South Sudan: Thousands of people at risk due to severe flooding

Rising waters in MSF’s primary health care center in Pibor town forced us to reduce lifesaving activities and discharge patients.
South Sudan 2019 © MSF
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JUBA, SOUTH SUDAN/NEW YORK, October 21, 2019—Severe flooding has left thousands of people stranded in inaccessible areas of eastern and northeastern South Sudan, halting medical care in some facilities and worsening an already precarious humanitarian situation, the international medical humanitarian organization Doctors Without Borders/Médecins Sans Frontières (MSF) said today.

MSF health facilities in Pibor and Maban have flooded in recent days, reducing medical services. MSF has launched emergency assessments in these areas and is urging other aid providers to mobilize resources to meet medical and humanitarian needs, especially around Pibor, where people are cut off from assistance.

"We are extremely concerned for the population in outlying areas around Pibor and Maban," said Kim Gielens, MSF head of mission in South Sudan. "Our attention is on urgently conducting aerial and ground assessments to understand the broader impact and to adapt our existing activities in Pibor town to a continuously changing situation. We know that with rising and contaminated water sources comes the risk of outbreaks of deadly waterborne diseases like cholera and hepatitis A. We can also expect a rapid increase in acute watery diarrhea, malaria and respiratory tract infections—three of the biggest killers in South Sudan. International and national organizations must mobilize immediately to ensure provision of food, water, shelter and health care, and ensure adequate attention is given to Pibor where the entire population is now cut off from health care and assistance."

As water levels rose in Pibor in recent days, an MSF hospital and staff compound flooded, forcing the team to reduce lifesaving activities and discharge patients. An MSF team then constructed a tented health facility on higher ground, but this is also expected to flood within days, forcing another relocation.

"As soon as possible, the remaining nine patients in our care in Pibor will be moved to a safer location," said Roderick Embuido, MSF medical coordinator in South Sudan. "With a reinforced team, MSF is urgently working alongside our South Sudanese colleagues in Pibor to again move and set up another temporary tented facility in a higher location."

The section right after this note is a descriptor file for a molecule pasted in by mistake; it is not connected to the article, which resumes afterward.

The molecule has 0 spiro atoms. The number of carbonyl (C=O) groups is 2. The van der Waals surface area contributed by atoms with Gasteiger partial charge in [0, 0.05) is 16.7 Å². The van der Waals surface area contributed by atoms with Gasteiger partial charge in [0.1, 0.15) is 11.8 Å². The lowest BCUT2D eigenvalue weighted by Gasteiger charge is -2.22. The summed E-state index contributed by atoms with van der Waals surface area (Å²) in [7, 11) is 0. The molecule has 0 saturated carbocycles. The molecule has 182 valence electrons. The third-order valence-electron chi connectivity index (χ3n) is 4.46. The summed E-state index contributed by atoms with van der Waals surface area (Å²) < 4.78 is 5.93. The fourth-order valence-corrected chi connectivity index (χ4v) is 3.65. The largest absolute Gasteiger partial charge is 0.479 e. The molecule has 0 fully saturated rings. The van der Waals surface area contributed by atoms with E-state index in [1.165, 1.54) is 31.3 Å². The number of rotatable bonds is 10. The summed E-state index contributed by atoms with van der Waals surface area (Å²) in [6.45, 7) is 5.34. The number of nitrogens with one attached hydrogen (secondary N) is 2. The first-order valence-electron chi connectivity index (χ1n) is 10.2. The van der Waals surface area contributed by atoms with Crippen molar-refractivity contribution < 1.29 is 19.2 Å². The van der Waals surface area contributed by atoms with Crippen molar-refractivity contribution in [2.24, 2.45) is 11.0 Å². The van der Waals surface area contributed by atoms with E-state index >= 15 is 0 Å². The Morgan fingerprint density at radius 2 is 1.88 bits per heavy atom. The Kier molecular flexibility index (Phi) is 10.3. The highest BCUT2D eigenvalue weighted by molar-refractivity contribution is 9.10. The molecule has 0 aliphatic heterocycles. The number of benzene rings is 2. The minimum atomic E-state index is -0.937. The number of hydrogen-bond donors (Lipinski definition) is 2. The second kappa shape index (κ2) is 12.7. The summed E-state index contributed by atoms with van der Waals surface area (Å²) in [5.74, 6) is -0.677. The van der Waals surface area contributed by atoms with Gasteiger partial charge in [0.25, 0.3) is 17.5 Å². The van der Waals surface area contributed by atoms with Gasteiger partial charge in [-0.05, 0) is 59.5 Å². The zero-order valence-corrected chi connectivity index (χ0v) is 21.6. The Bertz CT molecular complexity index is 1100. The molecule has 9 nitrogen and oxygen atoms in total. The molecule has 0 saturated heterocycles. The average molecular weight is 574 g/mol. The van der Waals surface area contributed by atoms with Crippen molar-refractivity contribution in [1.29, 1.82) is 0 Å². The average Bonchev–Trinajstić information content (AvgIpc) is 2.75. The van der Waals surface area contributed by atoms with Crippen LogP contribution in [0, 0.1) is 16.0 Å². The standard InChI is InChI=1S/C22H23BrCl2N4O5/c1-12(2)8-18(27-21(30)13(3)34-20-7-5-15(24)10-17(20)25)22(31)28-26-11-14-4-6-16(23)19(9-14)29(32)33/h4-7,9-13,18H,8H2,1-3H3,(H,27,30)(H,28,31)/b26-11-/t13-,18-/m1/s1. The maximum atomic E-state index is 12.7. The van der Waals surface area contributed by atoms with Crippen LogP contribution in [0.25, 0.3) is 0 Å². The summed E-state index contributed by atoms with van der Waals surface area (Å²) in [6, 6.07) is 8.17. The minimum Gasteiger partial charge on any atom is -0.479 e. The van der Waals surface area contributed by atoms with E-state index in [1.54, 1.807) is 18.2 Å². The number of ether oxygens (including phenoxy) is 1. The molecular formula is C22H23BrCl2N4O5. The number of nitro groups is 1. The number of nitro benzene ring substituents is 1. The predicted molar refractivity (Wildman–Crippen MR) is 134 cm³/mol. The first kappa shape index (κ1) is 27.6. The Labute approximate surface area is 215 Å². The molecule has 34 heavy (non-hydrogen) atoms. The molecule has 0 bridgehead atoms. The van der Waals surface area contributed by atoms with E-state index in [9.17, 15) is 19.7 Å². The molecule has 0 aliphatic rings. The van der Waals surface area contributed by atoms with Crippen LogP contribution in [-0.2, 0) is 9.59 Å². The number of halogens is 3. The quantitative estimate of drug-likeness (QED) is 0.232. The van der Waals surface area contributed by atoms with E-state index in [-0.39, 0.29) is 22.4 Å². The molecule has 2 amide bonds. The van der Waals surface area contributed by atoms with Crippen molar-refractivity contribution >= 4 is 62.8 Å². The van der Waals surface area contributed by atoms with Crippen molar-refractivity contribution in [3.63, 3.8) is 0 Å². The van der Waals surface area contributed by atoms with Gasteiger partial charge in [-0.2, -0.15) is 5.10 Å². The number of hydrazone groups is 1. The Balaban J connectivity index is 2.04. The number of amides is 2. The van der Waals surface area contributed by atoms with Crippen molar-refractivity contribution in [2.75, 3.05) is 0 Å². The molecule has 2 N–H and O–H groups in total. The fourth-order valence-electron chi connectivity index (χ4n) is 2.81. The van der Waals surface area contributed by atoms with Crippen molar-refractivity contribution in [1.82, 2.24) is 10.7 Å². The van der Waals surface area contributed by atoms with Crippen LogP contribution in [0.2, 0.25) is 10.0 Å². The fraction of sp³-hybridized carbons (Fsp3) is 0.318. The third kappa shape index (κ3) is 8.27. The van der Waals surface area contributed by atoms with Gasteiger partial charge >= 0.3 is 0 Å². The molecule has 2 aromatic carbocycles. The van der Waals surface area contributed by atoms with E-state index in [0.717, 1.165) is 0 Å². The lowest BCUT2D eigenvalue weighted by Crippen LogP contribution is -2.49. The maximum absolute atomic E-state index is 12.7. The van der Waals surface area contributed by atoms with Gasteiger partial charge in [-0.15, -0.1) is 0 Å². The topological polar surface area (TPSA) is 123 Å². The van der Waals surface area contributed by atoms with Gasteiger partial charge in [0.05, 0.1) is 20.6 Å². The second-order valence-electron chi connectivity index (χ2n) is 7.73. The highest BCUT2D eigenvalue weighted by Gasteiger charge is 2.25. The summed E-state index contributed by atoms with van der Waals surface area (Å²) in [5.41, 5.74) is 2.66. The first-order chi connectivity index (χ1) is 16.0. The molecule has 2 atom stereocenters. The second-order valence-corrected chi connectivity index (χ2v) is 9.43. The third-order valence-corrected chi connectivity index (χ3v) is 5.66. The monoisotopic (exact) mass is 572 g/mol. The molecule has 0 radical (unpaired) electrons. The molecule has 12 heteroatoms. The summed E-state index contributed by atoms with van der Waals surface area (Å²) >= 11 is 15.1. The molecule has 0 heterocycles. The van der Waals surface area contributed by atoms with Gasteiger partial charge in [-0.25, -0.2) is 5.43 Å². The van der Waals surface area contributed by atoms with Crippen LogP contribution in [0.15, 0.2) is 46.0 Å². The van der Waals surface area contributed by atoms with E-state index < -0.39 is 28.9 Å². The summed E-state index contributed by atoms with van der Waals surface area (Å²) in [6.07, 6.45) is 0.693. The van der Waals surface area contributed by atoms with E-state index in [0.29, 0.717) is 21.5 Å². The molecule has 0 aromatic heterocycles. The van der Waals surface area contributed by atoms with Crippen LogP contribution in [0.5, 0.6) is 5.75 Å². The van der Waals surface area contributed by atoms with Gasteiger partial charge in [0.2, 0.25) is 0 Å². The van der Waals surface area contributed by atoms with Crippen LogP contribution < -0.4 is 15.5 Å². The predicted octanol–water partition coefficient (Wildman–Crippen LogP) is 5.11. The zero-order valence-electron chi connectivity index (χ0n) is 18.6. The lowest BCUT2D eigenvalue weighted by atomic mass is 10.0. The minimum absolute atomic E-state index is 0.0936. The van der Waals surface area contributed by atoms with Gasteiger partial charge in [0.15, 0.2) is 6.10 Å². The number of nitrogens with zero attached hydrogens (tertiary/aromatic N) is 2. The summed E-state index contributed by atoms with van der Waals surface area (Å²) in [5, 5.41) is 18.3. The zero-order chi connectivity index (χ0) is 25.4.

In Maban, in the northeast of the country, the UN refugee agency UNHCR estimates that more than 200,000 people have been affected by flooding. In MSF's Maban health center, one critically ill child on oxygen support died when flooded generators caused a power cut. The MSF compound also flooded and roads became impassible, temporarily preventing staff from reaching the health center.

MSF is concerned that flooding will increase malnutrition due to the destruction of food stocks and crops. In Maban, patients report that what little food is available in the markets has tripled in price and is no longer affordable.

MSF treats close to 300,000 patients with malaria per year in South Sudan, and it is the most common cause of death for children under five. With people cut off from health care, any increase in malaria cases due to the flooding could have grave consequences.

Additionally, MSF is concerned about the potential for an increase in snakebites, as snakes move in the direction of drier land where people displaced by floods will congregate. MSF often sees the fatal or debilitating consequences of snakebites in Pibor.

MSF has worked in South Sudan since 1983, providing medical care where access to health care and other humanitarian services remain limited. MSF currently works in 15 locations in South Sudan.